Remembering… and then Forgetting… Female Suffrage in Early New Jersey
1524 Giovanni de Verrazano, an Italian explorer in the service of France, becomes the first European in New Jersey when he makes land at Sandy Hook.
1660 Bergen is the first European settlement in what would become New Jersey. Originally part of the Dutch settlement New Netherland, it is taken over by the British four years later.
1702 April 17, New Jersey is ceded to the British Crown. One woman was among the proprietors who signed the agreement, which also outlawed female suffrage in the colony.
1776 April 14, John Adams responds to his wife Abigail’s request to ‘remember the ladies,’ by comparing her to the worst of humanity. He will not remember the ladies.
1776 July 2, the New Jersey State Constitution is ratified. It leaves off any gendered requirements for voting, instead using the word ‘inhabitant’ to describe voters.
1776 December 25 and 26, George Washington crosses the Delaware river and defeats the British army at the Battle of Trenton. This begins four years of consistent warfare in the state, ending with the Battle of Springfield on June 23, 1780.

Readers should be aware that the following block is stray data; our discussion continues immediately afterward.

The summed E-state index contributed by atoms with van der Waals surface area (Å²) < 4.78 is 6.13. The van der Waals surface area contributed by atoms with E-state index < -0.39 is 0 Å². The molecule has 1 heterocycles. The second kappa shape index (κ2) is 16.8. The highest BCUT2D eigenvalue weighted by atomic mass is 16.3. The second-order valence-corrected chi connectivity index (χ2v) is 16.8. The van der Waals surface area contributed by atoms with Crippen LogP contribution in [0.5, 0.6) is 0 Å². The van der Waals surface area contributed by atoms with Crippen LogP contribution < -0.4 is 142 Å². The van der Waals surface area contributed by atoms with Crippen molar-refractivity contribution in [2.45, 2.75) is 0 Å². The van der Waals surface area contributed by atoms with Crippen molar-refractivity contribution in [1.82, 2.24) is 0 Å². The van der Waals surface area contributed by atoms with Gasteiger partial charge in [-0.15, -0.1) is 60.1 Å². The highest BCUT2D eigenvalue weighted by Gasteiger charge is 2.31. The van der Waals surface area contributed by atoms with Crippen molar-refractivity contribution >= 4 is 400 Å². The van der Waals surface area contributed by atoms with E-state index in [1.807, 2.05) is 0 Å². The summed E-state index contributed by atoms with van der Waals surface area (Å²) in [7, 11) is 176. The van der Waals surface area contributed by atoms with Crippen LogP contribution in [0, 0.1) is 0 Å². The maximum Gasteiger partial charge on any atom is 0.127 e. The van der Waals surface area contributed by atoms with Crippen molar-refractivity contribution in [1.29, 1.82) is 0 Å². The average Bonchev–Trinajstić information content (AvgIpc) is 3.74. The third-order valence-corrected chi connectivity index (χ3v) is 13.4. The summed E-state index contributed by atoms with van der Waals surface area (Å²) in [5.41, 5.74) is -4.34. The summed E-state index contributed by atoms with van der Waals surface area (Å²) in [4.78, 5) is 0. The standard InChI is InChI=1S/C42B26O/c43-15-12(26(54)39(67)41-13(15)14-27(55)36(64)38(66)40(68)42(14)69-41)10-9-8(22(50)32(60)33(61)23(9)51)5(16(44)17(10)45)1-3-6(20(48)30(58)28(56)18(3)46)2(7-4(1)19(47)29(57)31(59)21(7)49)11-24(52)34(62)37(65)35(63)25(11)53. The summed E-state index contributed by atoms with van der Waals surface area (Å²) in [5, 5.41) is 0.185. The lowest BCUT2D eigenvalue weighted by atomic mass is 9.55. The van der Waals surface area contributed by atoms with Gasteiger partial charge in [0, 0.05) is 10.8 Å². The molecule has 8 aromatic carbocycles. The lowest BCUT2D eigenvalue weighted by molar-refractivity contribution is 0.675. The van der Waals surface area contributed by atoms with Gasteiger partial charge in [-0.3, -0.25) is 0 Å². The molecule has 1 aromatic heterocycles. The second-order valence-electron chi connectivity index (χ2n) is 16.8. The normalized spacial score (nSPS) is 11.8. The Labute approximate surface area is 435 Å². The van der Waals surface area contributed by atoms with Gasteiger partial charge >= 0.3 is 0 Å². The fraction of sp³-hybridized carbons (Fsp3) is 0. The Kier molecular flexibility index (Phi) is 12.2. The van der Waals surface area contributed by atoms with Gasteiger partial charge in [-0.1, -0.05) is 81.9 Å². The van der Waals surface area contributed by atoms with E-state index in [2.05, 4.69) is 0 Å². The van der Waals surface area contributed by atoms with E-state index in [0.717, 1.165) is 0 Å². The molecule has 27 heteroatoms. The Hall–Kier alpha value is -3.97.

1778 March 17, Harry Lee responds to his sister Hannah Lee Corbin’s request to either let feme soles vote or be free of taxation. While sympathetic, he ignores her request for help.
1787 December 18, New Jersey becomes the third state to ratify the US Constitution. The questions of voter qualification and inclusion are left up to the states. Most states will redraft new state constitutions, but New Jersey decides not to.
1789 November 20, New Jersey becomes the first state to ratify the first ten amendments to the US Constitution, known as the Bill of Rights.
1790 November 18, “An Act to regulate the Election of Members of the Legislative Council and General Assembly, Sheriffs, and Coroners, in the Counties of Bergen, Monmouth, Burlington, Gloucester, Salem, Hunterdon and Sussex” includes the language ‘he or she’ for those counties.
1792 The new State Capitol building opens for business in Trenton.